- Among those Táhirih meets in Baghdád is Hakím Masíh, a Jewish doctor who years later becomes the first Bahá'í of Jewish background. [B165]
- Táhirih is sent back to Persia by Najíb Páshá. She is accompanied by a number of Bábís; they make a number of stops along the way, enrolling supporters for the Cause of the Báb. [B163–4; BBRSM216]
- Ma'ani says Táhirih left Baghdád early in 1847.
- In Kirand 1,200 people are reported to have volunteered to follow her. [B164 DB272; TN20]
- B164 says the number is 12,000; DB272 says it was 1,200.
- In Kirmánsháh she is respectfully received by the `ulamá. [B164; DB272]
- Táhirih arrives in Hamadán. Her father has sent her brothers here to persuade her to return to her native city of Qazvín. She agrees on condition that she may remain in Hamadán long enough to tell people about the Báb. [B165; DB273]
- MF180 says Táhirih remained in Hamadán for two months.
|Kazimayn; Baghdad; Iraq; Mah-Ku; Iran; Hamadan; Kirmanshah
||Tahirih; Siyyid Ali Bishr; Bab, Life of; Hakim Masih; Jews; Najib Pasha
||The Báb receives a courteous message from the Sháh, who, on the advice of his prime minister, Hájí Mírzá Áqásí, assigns Him to the fortress of Máh-Kú in the province of Ádharbáyján. The Báb is taken to Máh-Kú via Tabríz. [B121–2, 124; DB229–32; GPB16; TN11–12]
||Mah-Ku; Adharbayjan; Tabriz; Iran
||Bab, Life of; Shah; Haji Mirza Aqasi; Fortress Mah-Ku
|1847. 1 Apr
||The Báb receives a letter and gifts from Bahá'u'lláh in Tihrán delivered to His Hands by Mulla Muhammad-Mihdiy-i-Kandi. The letter cheers His heart, which has been despondent since His arrest and departure from Shíráz. [B120; DB227; GPB678]
||Tihran; Shiraz; Iran
||Bab, Life of; Gifts; Bahaullah, Writings of
|1847 c. 1 – 17 Apr
||One night the Báb disappears and is found the next morning on the road coming from the direction of Tihrán. A look of confidence has settled on Him and His words have a new power. [B120–1; DB228–9]
- Had He and Bahá'u'lláh met secretly? See SLH51 para96.
||Bab, Life of
|1847. c. 17 Apr
||The Báb sends a letter to the Sháh requesting an audience. [B121; DB229; TN11]
Some accounts maintain that the prime minister intervened in the correspondence between the Báb and the Sháh. En route to Tabríz the Báb writes to various people, including the Grand Vizier, the father and uncle of Táhirih, and Hájí Sulaymán Khán. Hujjat learns of this last letter and sends a message to the Bábís of Zanján to rescue the Báb. The Báb declines their assistance. [B124–5; DB235–6]
- See B126 for an account of the Báb's demonstration to His guards that He could have escaped had He so wished.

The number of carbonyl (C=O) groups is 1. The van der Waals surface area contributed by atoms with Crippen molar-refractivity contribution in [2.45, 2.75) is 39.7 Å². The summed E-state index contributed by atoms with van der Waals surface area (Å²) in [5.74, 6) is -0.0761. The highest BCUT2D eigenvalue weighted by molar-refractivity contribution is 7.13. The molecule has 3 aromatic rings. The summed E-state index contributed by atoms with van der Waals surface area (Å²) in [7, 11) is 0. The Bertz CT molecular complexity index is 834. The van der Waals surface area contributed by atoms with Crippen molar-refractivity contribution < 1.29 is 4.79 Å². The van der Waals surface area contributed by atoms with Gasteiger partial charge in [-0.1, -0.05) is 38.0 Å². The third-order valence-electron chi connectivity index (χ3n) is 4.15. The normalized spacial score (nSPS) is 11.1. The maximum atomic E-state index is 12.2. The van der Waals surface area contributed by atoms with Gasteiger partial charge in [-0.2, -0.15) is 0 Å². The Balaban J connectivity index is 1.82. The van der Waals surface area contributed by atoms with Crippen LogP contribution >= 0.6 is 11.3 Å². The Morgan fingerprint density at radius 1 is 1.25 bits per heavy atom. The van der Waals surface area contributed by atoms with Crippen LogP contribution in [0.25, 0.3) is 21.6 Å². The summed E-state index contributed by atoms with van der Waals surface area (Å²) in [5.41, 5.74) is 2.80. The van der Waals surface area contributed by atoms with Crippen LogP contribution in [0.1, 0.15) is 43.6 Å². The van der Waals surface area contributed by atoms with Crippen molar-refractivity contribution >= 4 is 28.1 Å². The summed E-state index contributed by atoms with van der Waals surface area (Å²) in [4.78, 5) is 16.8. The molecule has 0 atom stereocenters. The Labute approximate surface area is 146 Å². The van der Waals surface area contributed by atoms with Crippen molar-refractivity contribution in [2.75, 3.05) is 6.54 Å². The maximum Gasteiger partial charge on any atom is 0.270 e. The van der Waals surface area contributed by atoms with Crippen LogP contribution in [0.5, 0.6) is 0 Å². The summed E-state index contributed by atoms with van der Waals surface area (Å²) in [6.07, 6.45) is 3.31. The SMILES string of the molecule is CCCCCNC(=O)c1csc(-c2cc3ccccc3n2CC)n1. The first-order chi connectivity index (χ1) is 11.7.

|Tabriz; Zanjan; Iran
||Bab, Life of; Bab, Writings of; Shah; Prime Ministers of Iran; Prime ministers; Grand Viziers; Tahirih; Haji Sulayman Khan; Hujjat
|1847 c. May - Jun
||The Báb arrives in Tabríz, en route to Máh-Kú. He remains for 40 days and is well received by the general populace. He spends His time in seclusion, being allowed only two visitors. [B127–8; DB237–40; GPB18; TN12]
||Bab, Life of; Mah-Ku
||The Báb arrives at the prison fortress of Máh-Kú (the Open Mountain). [B128; BW18:380]
- See B128, BBD142 and DB243–4 for descriptions of Máh-Kú, its environs, fortress and inhabitants.
||Bab, Life of; Mah-Ku
|1847 Jul to 1848 Apr
||The people of Máh-Kú show marked hostility to the Báb on His arrival. Later they are won over by His gentle manners and His love. They congregate at the foot of the mountain hoping to catch a glimpse of Him. [B129; DB244–5]
At the beginning of the Báb's incarceration the warden `Alí Khán keeps the Báb strictly confined and allows no visitors. He has a vision of the Báb engaged in prayer outside of the prison gates, knowing that the Báb is inside. He becomes humble and permits the Bábís to visit the Báb. [B129–31; DB245–8]
The winter the Báb spends in Máh-Kú is exceptionally cold. [DB252]
Many of the Báb's writings are revealed in this period. [GPB24–5]
- It was probably at this time that He addressed all the divines in Persia and Najaf and Karbalá, detailing the errors committed by each one of them. [GPB24]
- He revealed nine commentaries on the whole of the Qur'an, the fate of which is unknown. [GPB24]
- He revealed the Persian Bayán, containing the laws and precepts of the new Revelation in some 8,000 verses. It is primarily a eulogy of the Promised One. [BBD44–5; BBRSM32; BW12:91 GPB24–5]